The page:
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COVID task force 'closing the racial gap' in COVID-19 vaccination rates

'The reality is what we have now is a pandemic of the unvaccinated,' says a doctor
COVID task force closing racial gap.PNG
Posted at 6:24 PM, Aug 04, 2021
and last updated 2021-08-04 18:33:54-04

WEST PALM BEACH, Fla. — Closing the racial gap in COVID-19 vaccination rates has been the mission of one task force since the first vaccination rolled out. Months later, the disparity still exists. But how serious is it? And what’s the reason for it? WPTV spoke to a group of black medical professionals who say “masking up” — isn’t enough.

Blacks aren’t a monolith and West Palm’s Park Plaza offers a lot of Black variety. But one thing is apparently agreed upon: masking up.

”I’m protecting myself and others,” said Kevin Price, a masked shopper.

In fact, we had a hard time finding people not masked up. And some members of the medical community are taking to the streets to say that’s not good enough.

”Well you can’t do what you used to do. That’s very obvious. You can’t do what you used to do. You need to go and get the vaccine because that’s what’s going to save you life,” Colette Brown-Graham, MD, T. Leroy Jefferson Medical Society Board member.

It’s a message the society’s COVID task force has been pushing since it became available. They’re working hard to get people of color educated and vaccinated.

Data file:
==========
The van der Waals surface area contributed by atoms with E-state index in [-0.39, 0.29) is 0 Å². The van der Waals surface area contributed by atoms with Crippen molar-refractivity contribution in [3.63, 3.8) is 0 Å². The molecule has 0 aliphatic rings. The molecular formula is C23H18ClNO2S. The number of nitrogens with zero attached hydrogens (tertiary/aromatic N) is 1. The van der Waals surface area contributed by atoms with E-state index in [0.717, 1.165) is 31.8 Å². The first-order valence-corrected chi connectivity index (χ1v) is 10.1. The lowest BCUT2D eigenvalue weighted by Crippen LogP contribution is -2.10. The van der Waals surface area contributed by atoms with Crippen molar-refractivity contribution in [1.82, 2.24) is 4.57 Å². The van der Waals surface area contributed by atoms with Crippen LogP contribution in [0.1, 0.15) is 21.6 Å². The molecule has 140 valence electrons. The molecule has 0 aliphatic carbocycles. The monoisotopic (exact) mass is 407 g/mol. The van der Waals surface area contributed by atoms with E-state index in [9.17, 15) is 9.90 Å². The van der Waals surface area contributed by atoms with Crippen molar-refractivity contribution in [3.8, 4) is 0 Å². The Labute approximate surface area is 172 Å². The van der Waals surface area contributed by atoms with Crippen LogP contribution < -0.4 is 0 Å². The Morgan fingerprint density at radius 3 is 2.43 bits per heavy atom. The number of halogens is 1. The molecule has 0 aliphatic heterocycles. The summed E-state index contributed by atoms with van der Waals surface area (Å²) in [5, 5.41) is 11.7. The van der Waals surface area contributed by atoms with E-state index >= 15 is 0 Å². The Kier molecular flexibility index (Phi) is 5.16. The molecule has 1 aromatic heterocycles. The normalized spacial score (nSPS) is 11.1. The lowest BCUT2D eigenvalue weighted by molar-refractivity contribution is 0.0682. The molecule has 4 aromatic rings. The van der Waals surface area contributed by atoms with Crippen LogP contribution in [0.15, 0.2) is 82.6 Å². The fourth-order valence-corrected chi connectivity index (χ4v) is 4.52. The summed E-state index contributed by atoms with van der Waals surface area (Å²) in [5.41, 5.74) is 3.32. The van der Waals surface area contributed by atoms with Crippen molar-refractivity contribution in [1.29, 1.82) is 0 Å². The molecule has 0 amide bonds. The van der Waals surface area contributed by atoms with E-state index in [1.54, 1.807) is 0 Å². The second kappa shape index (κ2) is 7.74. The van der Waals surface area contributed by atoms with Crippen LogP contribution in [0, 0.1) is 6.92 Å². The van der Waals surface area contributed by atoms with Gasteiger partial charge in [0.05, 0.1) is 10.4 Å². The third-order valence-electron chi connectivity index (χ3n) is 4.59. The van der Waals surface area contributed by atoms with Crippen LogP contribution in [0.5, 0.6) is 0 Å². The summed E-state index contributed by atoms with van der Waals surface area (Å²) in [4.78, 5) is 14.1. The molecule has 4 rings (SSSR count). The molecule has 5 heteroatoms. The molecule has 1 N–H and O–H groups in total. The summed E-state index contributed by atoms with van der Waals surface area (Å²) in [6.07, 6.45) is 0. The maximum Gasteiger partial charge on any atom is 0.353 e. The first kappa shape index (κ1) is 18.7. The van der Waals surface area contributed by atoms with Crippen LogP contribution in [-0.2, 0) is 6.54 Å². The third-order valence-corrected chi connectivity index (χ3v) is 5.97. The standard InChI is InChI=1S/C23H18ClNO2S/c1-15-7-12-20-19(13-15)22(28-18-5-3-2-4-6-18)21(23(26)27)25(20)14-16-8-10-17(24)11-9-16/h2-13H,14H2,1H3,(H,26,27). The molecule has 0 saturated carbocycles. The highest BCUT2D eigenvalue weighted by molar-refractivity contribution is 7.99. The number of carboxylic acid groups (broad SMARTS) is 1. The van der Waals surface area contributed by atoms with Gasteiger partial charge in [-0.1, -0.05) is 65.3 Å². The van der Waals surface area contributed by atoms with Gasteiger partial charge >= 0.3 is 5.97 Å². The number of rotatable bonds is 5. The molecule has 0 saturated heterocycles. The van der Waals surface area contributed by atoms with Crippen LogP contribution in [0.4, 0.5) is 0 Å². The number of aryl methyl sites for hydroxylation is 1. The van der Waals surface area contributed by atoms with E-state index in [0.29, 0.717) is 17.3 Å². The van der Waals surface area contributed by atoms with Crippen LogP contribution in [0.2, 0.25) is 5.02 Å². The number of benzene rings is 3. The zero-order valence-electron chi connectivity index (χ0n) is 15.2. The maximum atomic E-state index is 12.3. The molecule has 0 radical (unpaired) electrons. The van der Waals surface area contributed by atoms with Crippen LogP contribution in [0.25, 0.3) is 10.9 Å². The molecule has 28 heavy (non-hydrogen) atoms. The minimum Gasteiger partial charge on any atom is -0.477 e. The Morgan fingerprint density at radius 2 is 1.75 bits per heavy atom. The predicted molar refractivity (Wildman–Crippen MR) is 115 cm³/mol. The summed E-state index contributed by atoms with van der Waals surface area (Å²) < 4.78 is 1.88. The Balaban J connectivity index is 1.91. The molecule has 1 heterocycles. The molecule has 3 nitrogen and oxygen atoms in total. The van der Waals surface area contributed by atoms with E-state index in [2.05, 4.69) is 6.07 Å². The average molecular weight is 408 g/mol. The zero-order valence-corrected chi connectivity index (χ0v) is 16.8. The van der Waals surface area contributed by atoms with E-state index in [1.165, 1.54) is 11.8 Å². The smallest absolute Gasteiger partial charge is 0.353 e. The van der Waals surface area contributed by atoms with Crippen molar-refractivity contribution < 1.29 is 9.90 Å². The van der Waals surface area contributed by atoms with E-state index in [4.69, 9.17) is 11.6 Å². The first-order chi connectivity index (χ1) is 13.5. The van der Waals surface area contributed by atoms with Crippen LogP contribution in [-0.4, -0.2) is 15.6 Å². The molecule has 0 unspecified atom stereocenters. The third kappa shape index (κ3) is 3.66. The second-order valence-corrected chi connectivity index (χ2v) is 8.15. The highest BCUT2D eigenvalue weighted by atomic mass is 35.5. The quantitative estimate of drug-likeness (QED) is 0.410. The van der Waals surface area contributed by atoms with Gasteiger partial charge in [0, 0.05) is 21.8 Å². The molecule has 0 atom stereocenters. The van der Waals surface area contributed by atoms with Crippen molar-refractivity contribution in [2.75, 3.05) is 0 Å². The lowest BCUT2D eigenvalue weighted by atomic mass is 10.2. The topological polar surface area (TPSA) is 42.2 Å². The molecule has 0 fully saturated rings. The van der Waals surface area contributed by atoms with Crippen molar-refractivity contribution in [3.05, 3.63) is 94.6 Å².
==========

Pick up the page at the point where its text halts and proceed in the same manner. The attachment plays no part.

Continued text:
“We don’t want people to suffer the effects our doctors are seeing in the hospitals,” said Laurel Dalton, T. Leroy Jefferson Medical Society executive director.

Digging deeper into the issue, the society’s doctors still remain unsatisfied with racial disparities in vaccinations numbers. The CDC’s data tracker reports as of Aug. 3, Blacks still trail Whites about six to one being fully vaccinated.

It got WPTV wondering — why is there is still so much apprehension? Surveys collected by the society provided a myriad of responses.

”The vaccine was rushed, they’re concerned about what are the long-term side effects of the vaccine or they heard from someone — some suggestion that it was unsafe so they’re just not sure about it,” Dalton said.

Dr. Brown-Graham said this response could be more detrimental to people of color.

“If you have diabetes or hypertension you are certainly more susceptible to get very ill from COVID. So you are at the highest risk and you should definitely go and get the vaccine,” Dr. Brown-Graham said.

And that’s the motivation behind a health fair on Aug. 7 at the Judge Rogers Community Center Riviera Beach, located at 252 West 11th Street from 9 a.m. to 11 a.m. In addition to vaccinations for ages 12 and over, attendees can receive free back-to-school physicals, free vision, dental and breast exams. And testing for diabetes, blood pressure, and HIV. There will also be backpacks and school supplies given for free.

”The reality is what we have now is a pandemic of the unvaccinated,” Dr. Brown-Graham said.

Taking an in-depth look at the racial disparity, the CDC’s data tracker reports as of Aug. 3, 9-percent of Blacks and 16-percent of Hispanics are fully vaccinated, compared to 60-percent of whites. To learn more, click here.

The CDC said there are many “social, geographic, political, economic, and environmental factors” that create challenges to both vaccination access and acceptance. One of them being a lack of trust as a result of past medical racism and experimentation. To learn more, click here.